President Obama returned Wednesday to this economically hard-hit stretch of northern Indiana for the fourth time in 15 months, proclaiming that the government's economic stimulus program is working and has begun to switch gears from rescue to recovery.
As part of that effort, Obama announced $2.4 billion in federal grants to boost U.S. production of electric cars, a key component of his administration's push to reduce oil imports and cut greenhouse gas emissions. The money comes from the $787-billion economic stimulus bill that Congress passed this year.
Obama spoke at a recreational vehicle plant that closed months ago -- cutting at least 1,400 jobs in Elkhart County. The plant was sold this year and has been slowly recalling workers.
"I believe our ability to recover -- and to prosper -- as a nation depends on what happens in communities just like this one," Obama said.
He added that the battle for the nation's future would be "won by making places like Elkhart what they once were and can be again . . . bustling, whirring, humming engines of American prosperity."
The president asked residents to have faith, adding that while the signs of recovery may be difficult for them to see, the country is easing out of the recession.
"Energy and innovation, healthcare and education -- these are the pillars of the new foundation that we have to build," Obama said. "This is how we won't just rescue the economy, but we're going to rebuild it stronger than before."
For many in the heartland, recovery is still elusive. In the nearby city of Elkhart, where more than 45% of the businesses are in manufacturing and one-quarter of those are tied to the RV industry, more than a dozen RV factories have shut down in the last 12 months.
Industrial production has fallen off 27%, year over year, and the county unemployment rate stands at about 17%.
Hundreds of residents lined the grass-covered hills across the street from the Monaco RV plant this morning, waving signs that pleaded for jobs to come to the area.
In the crowd, Shelley Ahlersmeyer, a part-time paralegal who lives in Warsaw, south of Wakarusa, said that too many of her friends and family were having trouble finding work to call the stimulus plan a success.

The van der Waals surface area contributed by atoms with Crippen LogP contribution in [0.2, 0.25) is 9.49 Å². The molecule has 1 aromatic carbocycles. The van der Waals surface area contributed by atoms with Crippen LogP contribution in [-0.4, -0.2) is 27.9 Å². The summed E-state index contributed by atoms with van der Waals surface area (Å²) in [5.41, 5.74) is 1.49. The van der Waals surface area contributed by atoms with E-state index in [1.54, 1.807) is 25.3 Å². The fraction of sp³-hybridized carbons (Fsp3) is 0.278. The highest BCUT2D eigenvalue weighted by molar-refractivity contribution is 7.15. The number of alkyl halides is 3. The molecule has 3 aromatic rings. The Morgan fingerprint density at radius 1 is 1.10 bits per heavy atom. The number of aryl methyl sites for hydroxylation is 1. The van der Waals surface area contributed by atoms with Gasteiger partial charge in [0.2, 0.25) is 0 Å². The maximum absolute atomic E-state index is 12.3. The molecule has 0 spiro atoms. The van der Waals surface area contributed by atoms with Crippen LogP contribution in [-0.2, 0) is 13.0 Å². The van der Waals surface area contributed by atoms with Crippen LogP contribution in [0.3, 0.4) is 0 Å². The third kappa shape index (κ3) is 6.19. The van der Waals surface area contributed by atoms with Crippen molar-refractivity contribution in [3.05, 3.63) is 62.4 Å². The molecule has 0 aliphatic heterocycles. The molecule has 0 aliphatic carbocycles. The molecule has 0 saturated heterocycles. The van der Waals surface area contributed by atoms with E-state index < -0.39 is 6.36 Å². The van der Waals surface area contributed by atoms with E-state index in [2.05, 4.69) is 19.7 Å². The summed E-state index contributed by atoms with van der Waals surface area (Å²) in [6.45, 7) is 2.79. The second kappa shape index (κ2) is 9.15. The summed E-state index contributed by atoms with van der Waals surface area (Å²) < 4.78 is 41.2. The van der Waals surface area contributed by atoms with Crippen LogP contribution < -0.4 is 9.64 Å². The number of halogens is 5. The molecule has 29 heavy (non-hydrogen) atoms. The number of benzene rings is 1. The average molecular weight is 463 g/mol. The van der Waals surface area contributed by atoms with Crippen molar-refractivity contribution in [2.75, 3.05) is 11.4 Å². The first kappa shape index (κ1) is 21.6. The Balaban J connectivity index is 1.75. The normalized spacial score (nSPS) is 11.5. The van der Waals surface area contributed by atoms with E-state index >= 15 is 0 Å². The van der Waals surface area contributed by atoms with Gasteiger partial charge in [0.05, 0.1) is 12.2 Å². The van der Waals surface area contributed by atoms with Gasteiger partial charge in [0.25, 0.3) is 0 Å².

"I keep feeling that Obama's still in campaign mode: making lots of promises, giving us few details and not giving us a lot of results," said Ahlersmeyer, 50. "Until there are jobs, why tackle healthcare? Why not fix one thing first?"
Many onlookers held signs on healthcare, some urging lawmakers to pass an overhaul bill and others urging them to reject it.
Robert Stevens, 34, a painter for Monaco who was in the audience on the factory floor, said that even though he was working again, he couldn't afford to join the company's health plan.
"It was too expensive," he said. "I'm grateful to be working. But if we can't make enough money to pay for the insurance, then we need a better plan."
The grants announced by Obama on Wednesday are being awarded to companies that will create hybrid and electric cars and other pieces of a green transportation infrastructure.
The money will be divided among 48 projects in 25 states, with the largest portion heading to companies in Michigan and Indiana, where the collapse of the automotive industry has devastated dozens of communities.
Most of the money -- $1.5 billion -- will go toward developing advanced batteries that will allow electric cars to drive longer distances on a single charge. An additional $500 million will fund drivetrains for electric cars, and $400 million will purchase and support thousands of electric vehicles for demonstration models.
One of the recipients of the grants was the once-closed Monaco plant, which was purchased by another company and reopened this year. The company was awarded $39 million to build 400 advanced electric trucks with a range of 100 miles.
"Just a few months ago, folks thought that these factories might be closed for good," Obama told an invitation-only crowd of about 200 people, mostly workers, at the plant. "But now they're coming back to life."
The White House called the grants the "single largest investment in advanced battery technology for hybrid and electric-drive vehicles ever made," and estimated that they would create tens of thousands of manufacturing jobs.
Jim Tankersley in the Washington bureau contributed to this report.